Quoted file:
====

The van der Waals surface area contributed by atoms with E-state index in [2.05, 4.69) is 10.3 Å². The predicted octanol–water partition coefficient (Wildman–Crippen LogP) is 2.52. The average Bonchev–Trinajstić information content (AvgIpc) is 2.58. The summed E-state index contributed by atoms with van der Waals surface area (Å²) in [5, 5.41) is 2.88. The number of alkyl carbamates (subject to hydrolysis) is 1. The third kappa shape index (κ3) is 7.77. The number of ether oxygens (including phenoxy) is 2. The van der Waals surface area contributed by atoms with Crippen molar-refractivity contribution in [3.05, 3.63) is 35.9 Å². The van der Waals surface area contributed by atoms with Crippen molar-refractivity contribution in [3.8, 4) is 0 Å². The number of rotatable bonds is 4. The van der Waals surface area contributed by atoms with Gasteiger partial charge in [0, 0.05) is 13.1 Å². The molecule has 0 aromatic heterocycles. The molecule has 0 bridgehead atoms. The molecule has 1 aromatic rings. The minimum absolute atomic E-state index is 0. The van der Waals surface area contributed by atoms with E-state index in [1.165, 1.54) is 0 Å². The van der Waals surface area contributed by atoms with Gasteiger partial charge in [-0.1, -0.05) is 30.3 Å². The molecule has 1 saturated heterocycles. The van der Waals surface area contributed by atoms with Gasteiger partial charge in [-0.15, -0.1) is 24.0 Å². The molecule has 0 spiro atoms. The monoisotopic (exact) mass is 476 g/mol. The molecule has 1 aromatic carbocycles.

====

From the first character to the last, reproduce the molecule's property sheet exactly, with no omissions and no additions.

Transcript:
The van der Waals surface area contributed by atoms with E-state index in [2.05, 4.69) is 10.3 Å². The predicted octanol–water partition coefficient (Wildman–Crippen LogP) is 2.52. The average Bonchev–Trinajstić information content (AvgIpc) is 2.58. The summed E-state index contributed by atoms with van der Waals surface area (Å²) in [5, 5.41) is 2.88. The number of alkyl carbamates (subject to hydrolysis) is 1. The third kappa shape index (κ3) is 7.77. The number of ether oxygens (including phenoxy) is 2. The van der Waals surface area contributed by atoms with Crippen molar-refractivity contribution in [3.05, 3.63) is 35.9 Å². The van der Waals surface area contributed by atoms with Crippen molar-refractivity contribution in [3.8, 4) is 0 Å². The number of rotatable bonds is 4. The van der Waals surface area contributed by atoms with Gasteiger partial charge in [0, 0.05) is 13.1 Å². The molecule has 0 aromatic heterocycles. The molecule has 0 bridgehead atoms. The molecule has 1 aromatic rings. The minimum absolute atomic E-state index is 0. The van der Waals surface area contributed by atoms with E-state index in [1.165, 1.54) is 0 Å². The van der Waals surface area contributed by atoms with Gasteiger partial charge in [-0.1, -0.05) is 30.3 Å². The molecule has 1 saturated heterocycles. The van der Waals surface area contributed by atoms with Gasteiger partial charge in [-0.15, -0.1) is 24.0 Å². The molecule has 0 spiro atoms. The monoisotopic (exact) mass is 476 g/mol. The molecule has 1 aromatic carbocycles.